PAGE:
It makes things a million times easier to have a pot with a spigot on it. It also makes it a million times more easier to have a pot with a sight-glass. I might also recommend a decent stainless-steel immersion chiller. They are not quite as good as conducting heat as copper but they are pretty-much care-free. Second thought, get two stainless-steel imersion chillers because you live in Sacramento and you might want to put one in a bucket of ice-water to pre-chill your not-so-chill chill-water... unlike my 38-degree tap water.

Going with BIAB for a while is the way to go... that is how I and many of the others started grain brewing.

__________________
Chesterbelloc is offline
 
Reply With Quote Quick reply to this message
Old 02-29-2012, 03:29 PM   #10
ICWiener
Feedback Score: 1 reviews
Recipes 
 
Join Date: Feb 2012
Location: Northern Cali
Posts: 836
Liked 105 Times on 91 Posts
Likes Given: 18

Default

Quote:
Second thought, get two stainless-steel imersion chillers because you live in Sacramento and you might want to put one in a bucket of ice-water to pre-chill your not-so-chill chill-water... unlike my 38-degree tap water.
Haha...Hey man, we get cold tap water...in winter. I do have a copper chiller, I can get my wort cooled down in about 20-25 min on average. But yeah, summers are brutal around here.

Thanks for the advice, everyone. I think I might just wait. I had an epiphany last night: I did this exact same thing way back when I was a DJ. I wasn't great at it, just decent. So in order to get better I went out and bought and bought and bought until I had a world class set-up. So then I was an average DJ with an amazing rig. I didn't get better with great equipment, only with hours and hours of practice.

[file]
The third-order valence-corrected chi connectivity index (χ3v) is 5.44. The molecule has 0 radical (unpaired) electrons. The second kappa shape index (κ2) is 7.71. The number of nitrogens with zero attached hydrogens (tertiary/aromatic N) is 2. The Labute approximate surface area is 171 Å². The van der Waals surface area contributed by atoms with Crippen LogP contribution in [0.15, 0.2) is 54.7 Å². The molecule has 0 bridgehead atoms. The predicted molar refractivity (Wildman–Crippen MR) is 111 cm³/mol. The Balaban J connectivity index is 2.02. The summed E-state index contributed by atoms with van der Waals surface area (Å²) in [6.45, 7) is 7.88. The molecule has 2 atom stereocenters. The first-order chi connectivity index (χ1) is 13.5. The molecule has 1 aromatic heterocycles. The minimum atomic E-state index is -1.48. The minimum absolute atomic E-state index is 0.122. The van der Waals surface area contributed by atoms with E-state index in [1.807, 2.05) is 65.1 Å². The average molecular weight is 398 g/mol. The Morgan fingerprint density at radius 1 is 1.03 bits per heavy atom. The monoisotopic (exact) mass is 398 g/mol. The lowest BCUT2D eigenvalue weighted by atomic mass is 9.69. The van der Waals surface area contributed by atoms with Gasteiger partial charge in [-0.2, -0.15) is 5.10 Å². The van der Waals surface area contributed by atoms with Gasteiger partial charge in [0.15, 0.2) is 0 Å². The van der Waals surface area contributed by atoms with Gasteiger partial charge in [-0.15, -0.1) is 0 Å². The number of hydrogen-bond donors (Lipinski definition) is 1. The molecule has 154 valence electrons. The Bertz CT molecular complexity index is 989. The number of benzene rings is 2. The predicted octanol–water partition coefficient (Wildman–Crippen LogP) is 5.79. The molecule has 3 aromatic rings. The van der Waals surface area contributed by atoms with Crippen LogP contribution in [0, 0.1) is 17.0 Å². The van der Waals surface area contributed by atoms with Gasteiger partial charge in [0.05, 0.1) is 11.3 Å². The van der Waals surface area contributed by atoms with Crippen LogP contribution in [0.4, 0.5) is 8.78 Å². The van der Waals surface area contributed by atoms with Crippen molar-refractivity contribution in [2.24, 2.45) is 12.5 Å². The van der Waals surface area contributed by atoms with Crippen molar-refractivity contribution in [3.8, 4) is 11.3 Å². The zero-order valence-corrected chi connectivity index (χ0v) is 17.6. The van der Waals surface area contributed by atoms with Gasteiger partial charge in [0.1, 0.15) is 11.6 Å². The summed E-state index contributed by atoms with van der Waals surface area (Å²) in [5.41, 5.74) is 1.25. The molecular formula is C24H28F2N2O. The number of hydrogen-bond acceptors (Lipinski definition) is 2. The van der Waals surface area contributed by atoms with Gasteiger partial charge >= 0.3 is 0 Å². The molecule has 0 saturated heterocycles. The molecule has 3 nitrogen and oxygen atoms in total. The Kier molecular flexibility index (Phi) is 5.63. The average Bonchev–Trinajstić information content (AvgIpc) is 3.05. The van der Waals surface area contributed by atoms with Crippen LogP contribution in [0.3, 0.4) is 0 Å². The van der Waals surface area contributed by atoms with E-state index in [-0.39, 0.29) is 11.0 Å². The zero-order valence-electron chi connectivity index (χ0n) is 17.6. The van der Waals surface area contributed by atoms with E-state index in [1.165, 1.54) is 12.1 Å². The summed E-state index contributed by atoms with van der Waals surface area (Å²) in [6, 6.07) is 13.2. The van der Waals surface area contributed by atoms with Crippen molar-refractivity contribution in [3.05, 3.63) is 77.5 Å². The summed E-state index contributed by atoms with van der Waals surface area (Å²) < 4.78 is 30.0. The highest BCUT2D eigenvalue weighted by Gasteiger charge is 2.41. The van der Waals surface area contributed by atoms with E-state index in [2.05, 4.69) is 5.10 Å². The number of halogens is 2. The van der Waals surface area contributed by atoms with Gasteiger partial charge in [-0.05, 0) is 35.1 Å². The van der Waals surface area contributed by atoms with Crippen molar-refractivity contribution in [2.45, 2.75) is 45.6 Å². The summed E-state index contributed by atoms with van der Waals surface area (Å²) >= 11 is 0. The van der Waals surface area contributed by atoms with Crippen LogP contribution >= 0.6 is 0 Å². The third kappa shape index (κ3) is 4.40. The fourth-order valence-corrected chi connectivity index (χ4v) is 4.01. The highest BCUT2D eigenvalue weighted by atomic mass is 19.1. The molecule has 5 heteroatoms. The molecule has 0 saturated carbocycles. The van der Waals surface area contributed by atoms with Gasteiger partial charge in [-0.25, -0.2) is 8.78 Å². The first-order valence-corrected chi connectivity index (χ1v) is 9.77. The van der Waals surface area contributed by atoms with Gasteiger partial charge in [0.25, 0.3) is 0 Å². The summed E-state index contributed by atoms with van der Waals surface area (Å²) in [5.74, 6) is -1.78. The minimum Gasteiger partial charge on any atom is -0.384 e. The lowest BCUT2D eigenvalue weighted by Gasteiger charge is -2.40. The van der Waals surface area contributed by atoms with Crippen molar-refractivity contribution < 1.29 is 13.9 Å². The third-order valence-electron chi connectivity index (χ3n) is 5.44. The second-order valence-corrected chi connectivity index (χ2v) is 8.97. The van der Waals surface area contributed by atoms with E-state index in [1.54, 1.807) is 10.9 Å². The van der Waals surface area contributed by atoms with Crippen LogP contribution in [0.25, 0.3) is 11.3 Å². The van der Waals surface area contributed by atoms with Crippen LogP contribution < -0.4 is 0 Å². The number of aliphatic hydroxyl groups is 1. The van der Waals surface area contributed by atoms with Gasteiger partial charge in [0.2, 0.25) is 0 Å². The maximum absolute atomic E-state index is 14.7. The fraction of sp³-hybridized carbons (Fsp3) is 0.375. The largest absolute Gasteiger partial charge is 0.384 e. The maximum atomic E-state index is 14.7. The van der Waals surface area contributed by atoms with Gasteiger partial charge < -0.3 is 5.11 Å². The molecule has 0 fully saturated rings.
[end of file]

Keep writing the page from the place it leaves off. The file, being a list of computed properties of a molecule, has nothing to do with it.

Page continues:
I think at this point I'm just gonna practice my brewing techniques, learn to BIAB (since I can do that without significant upgrades), focus on fermentation temp control (I think that's my weakest link), and then move up to the big leagues later on down the road.
__________________
Everyone's always in favor of saving Hitler's brain but when you put it in the body of a great white shark, oooooh, suddenly you've gone too far.
ICWiener is offline
 
Reply With Quote Quick reply to this message
Reply



Quick Reply
Message:
Options
Thread Tools


Similar Threads
Thread Thread Starter Forum Replies Last Post
To gear or not to gear? zazbnf Equipment/Sanitation 4 02-28-2012 12:25 AM
buying burners-questions Firebat138 Equipment/Sanitation 5 12-21-2011 05:16 PM
Buying a used co2 tank.. Questions.. Schaefer4152 Equipment/Sanitation 9 04-18-2011 02:16 PM
Help buying gear needed Yorg Equipment/Sanitation 1 07-01-2008 07:42 PM
Thinking of buying Better Bottle -- a few questions CallMeZoot Equipment/Sanitation 15 12-07-2007 06:54 PM



Newest Threads

LATEST SPONSOR DEALS